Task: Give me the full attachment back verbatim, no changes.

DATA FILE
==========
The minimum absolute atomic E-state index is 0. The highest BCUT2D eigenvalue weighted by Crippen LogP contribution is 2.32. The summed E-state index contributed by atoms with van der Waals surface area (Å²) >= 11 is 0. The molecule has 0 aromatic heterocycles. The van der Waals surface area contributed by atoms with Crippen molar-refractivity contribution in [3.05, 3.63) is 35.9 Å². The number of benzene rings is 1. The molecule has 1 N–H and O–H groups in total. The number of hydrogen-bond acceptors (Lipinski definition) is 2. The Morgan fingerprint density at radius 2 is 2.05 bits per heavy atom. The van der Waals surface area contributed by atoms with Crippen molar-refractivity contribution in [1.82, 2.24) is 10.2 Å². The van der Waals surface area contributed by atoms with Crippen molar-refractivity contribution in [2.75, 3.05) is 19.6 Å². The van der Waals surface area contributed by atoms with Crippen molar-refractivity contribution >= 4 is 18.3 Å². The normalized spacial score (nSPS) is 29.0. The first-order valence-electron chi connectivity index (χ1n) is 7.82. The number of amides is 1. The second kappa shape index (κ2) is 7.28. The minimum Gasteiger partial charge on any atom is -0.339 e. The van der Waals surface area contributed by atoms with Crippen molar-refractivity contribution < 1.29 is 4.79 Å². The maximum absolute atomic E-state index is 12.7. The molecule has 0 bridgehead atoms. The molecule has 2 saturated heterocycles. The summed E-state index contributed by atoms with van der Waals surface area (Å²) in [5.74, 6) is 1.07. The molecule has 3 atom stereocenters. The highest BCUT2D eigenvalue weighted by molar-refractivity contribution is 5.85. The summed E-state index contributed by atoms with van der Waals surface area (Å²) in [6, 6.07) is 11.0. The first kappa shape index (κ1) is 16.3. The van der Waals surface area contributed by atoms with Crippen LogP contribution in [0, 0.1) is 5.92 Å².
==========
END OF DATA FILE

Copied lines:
The minimum absolute atomic E-state index is 0. The highest BCUT2D eigenvalue weighted by Crippen LogP contribution is 2.32. The summed E-state index contributed by atoms with van der Waals surface area (Å²) >= 11 is 0. The molecule has 0 aromatic heterocycles. The van der Waals surface area contributed by atoms with Crippen molar-refractivity contribution in [3.05, 3.63) is 35.9 Å². The number of benzene rings is 1. The molecule has 1 N–H and O–H groups in total. The number of hydrogen-bond acceptors (Lipinski definition) is 2. The Morgan fingerprint density at radius 2 is 2.05 bits per heavy atom. The van der Waals surface area contributed by atoms with Crippen molar-refractivity contribution in [1.82, 2.24) is 10.2 Å². The van der Waals surface area contributed by atoms with Crippen molar-refractivity contribution in [2.75, 3.05) is 19.6 Å². The van der Waals surface area contributed by atoms with Crippen molar-refractivity contribution >= 4 is 18.3 Å². The normalized spacial score (nSPS) is 29.0. The first-order valence-electron chi connectivity index (χ1n) is 7.82. The number of amides is 1. The second kappa shape index (κ2) is 7.28. The minimum Gasteiger partial charge on any atom is -0.339 e. The van der Waals surface area contributed by atoms with Crippen molar-refractivity contribution < 1.29 is 4.79 Å². The maximum absolute atomic E-state index is 12.7. The molecule has 0 bridgehead atoms. The molecule has 2 saturated heterocycles. The summed E-state index contributed by atoms with van der Waals surface area (Å²) in [5.74, 6) is 1.07. The molecule has 3 atom stereocenters. The highest BCUT2D eigenvalue weighted by molar-refractivity contribution is 5.85. The summed E-state index contributed by atoms with van der Waals surface area (Å²) in [6, 6.07) is 11.0. The first kappa shape index (κ1) is 16.3. The van der Waals surface area contributed by atoms with Crippen LogP contribution in [0, 0.1) is 5.92 Å².